Not many people are lucky enough to say, “For the entire month of July, my reality existed in a better place than my dreams at night”, but that is exactly how Reynolds student Kent Ritchie describes his summer.
It all started one day last spring when a friend in a calculus class shared an email about an opportunity for a four-week summer internship at NASA.
Ritchie, who is majoring in physics and minoring in astronomy, plans to transfer to Virginia Tech after completing his associate degree at Reynolds. His long term goal is to pursue a PhD in astrophysics. For the last couple of years he has enjoyed “tinkering” with building things, and developed an interest in rocketry. For this reason he thought the internship looked “pretty neat.” He applied and was one of 20 students accepted.
The Launching 2 Learn (L2L) project, a four-week hands-on experience at the NASA Kennedy Space Center in Florida, teaches the science and math behind high power rockets and is designed for undergraduate freshman and sophomores majoring in STEM and related fields.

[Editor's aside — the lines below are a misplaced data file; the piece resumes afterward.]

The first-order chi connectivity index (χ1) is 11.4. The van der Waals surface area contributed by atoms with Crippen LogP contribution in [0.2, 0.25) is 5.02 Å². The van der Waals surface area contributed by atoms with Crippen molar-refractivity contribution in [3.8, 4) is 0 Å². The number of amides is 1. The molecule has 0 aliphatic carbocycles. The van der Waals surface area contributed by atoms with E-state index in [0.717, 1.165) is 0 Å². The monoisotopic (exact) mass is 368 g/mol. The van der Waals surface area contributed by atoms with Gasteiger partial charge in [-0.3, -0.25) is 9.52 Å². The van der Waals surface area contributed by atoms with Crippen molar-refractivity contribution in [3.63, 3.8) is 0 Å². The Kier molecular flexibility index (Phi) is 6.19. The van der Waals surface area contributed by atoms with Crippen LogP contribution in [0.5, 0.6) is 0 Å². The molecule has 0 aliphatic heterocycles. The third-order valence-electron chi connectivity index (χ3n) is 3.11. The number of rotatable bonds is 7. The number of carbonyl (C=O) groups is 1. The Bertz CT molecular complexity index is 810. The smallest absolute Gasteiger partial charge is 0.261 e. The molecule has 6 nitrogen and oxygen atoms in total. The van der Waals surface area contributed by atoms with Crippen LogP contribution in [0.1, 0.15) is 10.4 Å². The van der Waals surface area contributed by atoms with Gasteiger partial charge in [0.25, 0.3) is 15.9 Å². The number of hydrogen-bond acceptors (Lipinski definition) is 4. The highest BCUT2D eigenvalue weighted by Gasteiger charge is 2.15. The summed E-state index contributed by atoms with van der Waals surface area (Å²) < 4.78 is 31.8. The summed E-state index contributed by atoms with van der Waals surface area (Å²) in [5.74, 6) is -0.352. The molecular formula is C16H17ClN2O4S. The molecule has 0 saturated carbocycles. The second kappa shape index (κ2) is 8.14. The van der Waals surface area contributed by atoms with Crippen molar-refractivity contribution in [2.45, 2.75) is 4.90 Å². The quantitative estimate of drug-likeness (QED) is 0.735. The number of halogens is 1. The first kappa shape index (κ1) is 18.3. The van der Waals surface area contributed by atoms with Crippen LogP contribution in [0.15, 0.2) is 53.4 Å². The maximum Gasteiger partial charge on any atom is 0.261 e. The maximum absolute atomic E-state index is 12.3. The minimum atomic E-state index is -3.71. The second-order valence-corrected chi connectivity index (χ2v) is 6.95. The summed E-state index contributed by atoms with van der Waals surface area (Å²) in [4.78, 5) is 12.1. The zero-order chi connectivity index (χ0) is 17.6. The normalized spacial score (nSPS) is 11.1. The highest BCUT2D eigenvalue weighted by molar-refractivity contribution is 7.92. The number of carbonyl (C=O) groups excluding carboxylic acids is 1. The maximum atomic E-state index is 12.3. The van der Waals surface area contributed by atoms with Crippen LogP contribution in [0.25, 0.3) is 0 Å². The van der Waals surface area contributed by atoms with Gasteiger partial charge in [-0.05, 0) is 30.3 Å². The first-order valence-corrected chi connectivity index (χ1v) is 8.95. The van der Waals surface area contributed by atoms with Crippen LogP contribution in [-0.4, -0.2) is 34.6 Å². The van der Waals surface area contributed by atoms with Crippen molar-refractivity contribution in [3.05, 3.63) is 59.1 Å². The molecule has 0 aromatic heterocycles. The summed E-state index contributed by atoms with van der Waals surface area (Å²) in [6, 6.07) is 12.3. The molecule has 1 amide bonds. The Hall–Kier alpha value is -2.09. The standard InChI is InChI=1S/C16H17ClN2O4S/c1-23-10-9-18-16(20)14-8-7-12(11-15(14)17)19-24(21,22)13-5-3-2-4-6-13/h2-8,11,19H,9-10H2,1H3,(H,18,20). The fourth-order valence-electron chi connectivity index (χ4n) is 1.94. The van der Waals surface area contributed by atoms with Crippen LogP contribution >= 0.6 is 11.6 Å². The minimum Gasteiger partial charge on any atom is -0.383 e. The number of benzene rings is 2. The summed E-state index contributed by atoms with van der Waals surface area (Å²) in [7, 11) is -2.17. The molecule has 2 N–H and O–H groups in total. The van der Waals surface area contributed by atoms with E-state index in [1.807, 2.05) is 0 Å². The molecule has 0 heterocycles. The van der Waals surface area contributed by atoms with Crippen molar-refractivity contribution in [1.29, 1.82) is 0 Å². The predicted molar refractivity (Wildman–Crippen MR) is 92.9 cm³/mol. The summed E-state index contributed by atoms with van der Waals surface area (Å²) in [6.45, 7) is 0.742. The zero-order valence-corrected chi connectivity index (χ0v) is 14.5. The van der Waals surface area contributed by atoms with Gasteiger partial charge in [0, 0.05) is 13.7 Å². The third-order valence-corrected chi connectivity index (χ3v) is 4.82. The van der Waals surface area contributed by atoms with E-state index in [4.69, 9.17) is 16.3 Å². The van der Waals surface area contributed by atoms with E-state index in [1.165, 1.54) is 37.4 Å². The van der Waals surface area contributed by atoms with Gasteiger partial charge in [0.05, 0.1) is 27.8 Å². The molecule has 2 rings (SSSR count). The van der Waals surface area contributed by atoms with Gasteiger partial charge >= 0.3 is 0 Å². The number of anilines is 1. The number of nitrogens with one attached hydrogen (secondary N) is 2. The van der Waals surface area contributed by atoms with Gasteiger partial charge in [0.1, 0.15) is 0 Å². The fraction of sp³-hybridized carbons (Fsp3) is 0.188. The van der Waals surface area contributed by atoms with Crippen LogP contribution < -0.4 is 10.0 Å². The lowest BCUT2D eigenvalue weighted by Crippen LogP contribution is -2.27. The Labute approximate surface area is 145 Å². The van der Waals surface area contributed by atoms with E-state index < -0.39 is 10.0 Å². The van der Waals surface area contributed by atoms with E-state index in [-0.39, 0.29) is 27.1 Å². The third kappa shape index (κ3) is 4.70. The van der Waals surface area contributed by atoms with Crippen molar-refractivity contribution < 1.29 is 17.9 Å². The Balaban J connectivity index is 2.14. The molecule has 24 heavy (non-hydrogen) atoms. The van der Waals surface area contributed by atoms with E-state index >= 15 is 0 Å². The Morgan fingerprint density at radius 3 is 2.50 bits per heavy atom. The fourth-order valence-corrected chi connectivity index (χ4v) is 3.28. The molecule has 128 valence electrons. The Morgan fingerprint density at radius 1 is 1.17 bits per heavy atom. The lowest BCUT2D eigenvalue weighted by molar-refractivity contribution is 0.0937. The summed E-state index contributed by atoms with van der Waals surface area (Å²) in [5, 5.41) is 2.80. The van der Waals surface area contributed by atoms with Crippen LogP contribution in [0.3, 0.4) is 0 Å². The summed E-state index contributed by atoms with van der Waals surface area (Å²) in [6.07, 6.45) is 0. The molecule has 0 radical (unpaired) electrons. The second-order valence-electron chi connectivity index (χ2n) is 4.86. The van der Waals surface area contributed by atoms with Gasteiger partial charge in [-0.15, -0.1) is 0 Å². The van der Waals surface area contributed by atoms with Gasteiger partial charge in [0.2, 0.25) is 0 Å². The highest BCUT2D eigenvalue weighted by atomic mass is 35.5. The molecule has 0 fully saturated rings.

The program enabled students to build, simulate, and successfully launch and recover their very own rockets, both level one and level two high powered rockets (HPR). Students were also given the opportunity to earn level one certification during the internship.
For their level one project students built their own rocket and then participated in heavy pre-flight analysis and predictions. Ritchie’s level 1 rocket flew to an apogee of 2,000 feet and recovered beautifully by parachute under 100 meters from the launch site, earning him level one certification on his very first flight attempt.
The level 2 project consisted of working in teams of four. Ritchie teamed with students from Worcester State University, University of Florida, and Tennessee Tech. Their rocket reached an apogee of 4,500 feet and was recovered over two miles away due to the main parachute deploying at apogee by not correctly friction fitting the nose cone.
The students also witnessed two full-scale launches during their stay. One was an Atlas V afternoon launch and the other was a Delta IV launch just before sunset. Ritchie noted, “The second launch was unbelievable as I viewed the launch from the absolute closest point unless inside the launch bunker next to the pad.”
They were also given a full access tour of launch complex 39 which was the site used for the Apollo and shuttle programs, and is currently undergoing transition for SpaceX’s Falcon 9, Falcon Heavy and the Space Launch System that which will take humans to Mars. In addition, they visited the Astronaut Beach House, Hangar AE, O&C Crew Quarters and the Vehicle Assembly Building.
In discussing the internship Ritchie said, “I am motivated more than ever to complete my degree and work towards by PhD. This experience has allowed me to witness where I will be after my schooling. I want to work at NASA’s Goddard Space Flight Center.”